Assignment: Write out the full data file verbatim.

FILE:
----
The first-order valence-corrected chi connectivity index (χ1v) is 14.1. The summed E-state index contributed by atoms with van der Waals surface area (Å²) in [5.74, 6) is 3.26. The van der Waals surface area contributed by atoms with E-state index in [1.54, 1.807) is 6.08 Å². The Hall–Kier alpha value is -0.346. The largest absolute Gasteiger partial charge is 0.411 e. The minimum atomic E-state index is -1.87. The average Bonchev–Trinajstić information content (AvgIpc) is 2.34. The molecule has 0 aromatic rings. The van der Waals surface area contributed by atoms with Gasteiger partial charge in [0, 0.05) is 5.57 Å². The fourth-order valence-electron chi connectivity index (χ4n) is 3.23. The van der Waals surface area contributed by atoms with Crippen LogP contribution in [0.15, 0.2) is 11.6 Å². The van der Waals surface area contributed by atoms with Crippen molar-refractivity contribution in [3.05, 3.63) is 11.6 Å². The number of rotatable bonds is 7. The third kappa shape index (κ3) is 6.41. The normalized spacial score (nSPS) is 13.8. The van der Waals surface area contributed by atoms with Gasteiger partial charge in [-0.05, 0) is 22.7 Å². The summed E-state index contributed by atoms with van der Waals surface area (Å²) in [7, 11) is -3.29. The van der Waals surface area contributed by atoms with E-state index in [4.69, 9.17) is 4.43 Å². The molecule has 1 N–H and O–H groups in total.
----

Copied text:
The first-order valence-corrected chi connectivity index (χ1v) is 14.1. The summed E-state index contributed by atoms with van der Waals surface area (Å²) in [5.74, 6) is 3.26. The van der Waals surface area contributed by atoms with E-state index in [1.54, 1.807) is 6.08 Å². The Hall–Kier alpha value is -0.346. The largest absolute Gasteiger partial charge is 0.411 e. The minimum atomic E-state index is -1.87. The average Bonchev–Trinajstić information content (AvgIpc) is 2.34. The molecule has 0 aromatic rings. The van der Waals surface area contributed by atoms with Gasteiger partial charge in [0, 0.05) is 5.57 Å². The fourth-order valence-electron chi connectivity index (χ4n) is 3.23. The van der Waals surface area contributed by atoms with Crippen LogP contribution in [0.15, 0.2) is 11.6 Å². The van der Waals surface area contributed by atoms with Crippen molar-refractivity contribution in [3.05, 3.63) is 11.6 Å². The number of rotatable bonds is 7. The third kappa shape index (κ3) is 6.41. The normalized spacial score (nSPS) is 13.8. The van der Waals surface area contributed by atoms with Gasteiger partial charge in [-0.05, 0) is 22.7 Å². The summed E-state index contributed by atoms with van der Waals surface area (Å²) in [7, 11) is -3.29. The van der Waals surface area contributed by atoms with E-state index in [4.69, 9.17) is 4.43 Å². The molecule has 1 N–H and O–H groups in total.